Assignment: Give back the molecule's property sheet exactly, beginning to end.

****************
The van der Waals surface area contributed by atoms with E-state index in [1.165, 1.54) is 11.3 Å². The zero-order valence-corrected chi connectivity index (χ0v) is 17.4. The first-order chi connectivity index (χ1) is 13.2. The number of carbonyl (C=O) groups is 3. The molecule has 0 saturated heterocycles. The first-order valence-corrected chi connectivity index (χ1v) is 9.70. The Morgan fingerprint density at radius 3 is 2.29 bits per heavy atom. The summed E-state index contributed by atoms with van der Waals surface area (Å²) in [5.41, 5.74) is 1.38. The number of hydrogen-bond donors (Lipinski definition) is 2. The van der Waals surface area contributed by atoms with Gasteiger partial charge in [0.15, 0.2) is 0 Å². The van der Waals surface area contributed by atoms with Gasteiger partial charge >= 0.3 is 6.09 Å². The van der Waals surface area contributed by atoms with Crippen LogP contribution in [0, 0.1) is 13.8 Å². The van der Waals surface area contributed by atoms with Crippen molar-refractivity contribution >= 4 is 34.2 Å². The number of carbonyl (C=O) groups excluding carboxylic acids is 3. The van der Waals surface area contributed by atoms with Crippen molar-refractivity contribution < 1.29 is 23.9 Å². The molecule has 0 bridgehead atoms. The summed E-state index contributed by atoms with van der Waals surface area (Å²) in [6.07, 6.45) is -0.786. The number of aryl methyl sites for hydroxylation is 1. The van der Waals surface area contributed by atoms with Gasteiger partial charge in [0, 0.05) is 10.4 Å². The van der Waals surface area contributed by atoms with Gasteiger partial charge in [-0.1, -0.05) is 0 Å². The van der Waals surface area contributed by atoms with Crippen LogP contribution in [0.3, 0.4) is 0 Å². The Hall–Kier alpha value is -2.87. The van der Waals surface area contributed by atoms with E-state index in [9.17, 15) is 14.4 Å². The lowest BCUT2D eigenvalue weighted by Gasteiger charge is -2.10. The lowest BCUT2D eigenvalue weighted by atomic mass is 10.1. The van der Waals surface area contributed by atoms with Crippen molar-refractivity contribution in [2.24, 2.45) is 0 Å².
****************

The van der Waals surface area contributed by atoms with E-state index in [1.165, 1.54) is 11.3 Å². The zero-order valence-corrected chi connectivity index (χ0v) is 17.4. The first-order chi connectivity index (χ1) is 13.2. The number of carbonyl (C=O) groups is 3. The molecule has 0 saturated heterocycles. The first-order valence-corrected chi connectivity index (χ1v) is 9.70. The Morgan fingerprint density at radius 3 is 2.29 bits per heavy atom. The summed E-state index contributed by atoms with van der Waals surface area (Å²) in [5.41, 5.74) is 1.38. The number of hydrogen-bond donors (Lipinski definition) is 2. The van der Waals surface area contributed by atoms with Gasteiger partial charge in [0.15, 0.2) is 0 Å². The van der Waals surface area contributed by atoms with Gasteiger partial charge >= 0.3 is 6.09 Å². The van der Waals surface area contributed by atoms with Crippen LogP contribution in [0, 0.1) is 13.8 Å². The van der Waals surface area contributed by atoms with Crippen molar-refractivity contribution >= 4 is 34.2 Å². The number of carbonyl (C=O) groups excluding carboxylic acids is 3. The van der Waals surface area contributed by atoms with Crippen molar-refractivity contribution < 1.29 is 23.9 Å². The molecule has 0 bridgehead atoms. The summed E-state index contributed by atoms with van der Waals surface area (Å²) in [6.07, 6.45) is -0.786. The number of aryl methyl sites for hydroxylation is 1. The van der Waals surface area contributed by atoms with Gasteiger partial charge in [0, 0.05) is 10.4 Å². The van der Waals surface area contributed by atoms with Gasteiger partial charge in [-0.1, -0.05) is 0 Å². The van der Waals surface area contributed by atoms with Crippen LogP contribution in [0.3, 0.4) is 0 Å². The Hall–Kier alpha value is -2.87. The van der Waals surface area contributed by atoms with E-state index in [9.17, 15) is 14.4 Å². The lowest BCUT2D eigenvalue weighted by Gasteiger charge is -2.10. The lowest BCUT2D eigenvalue weighted by atomic mass is 10.1. The van der Waals surface area contributed by atoms with Crippen molar-refractivity contribution in [2.24, 2.45) is 0 Å².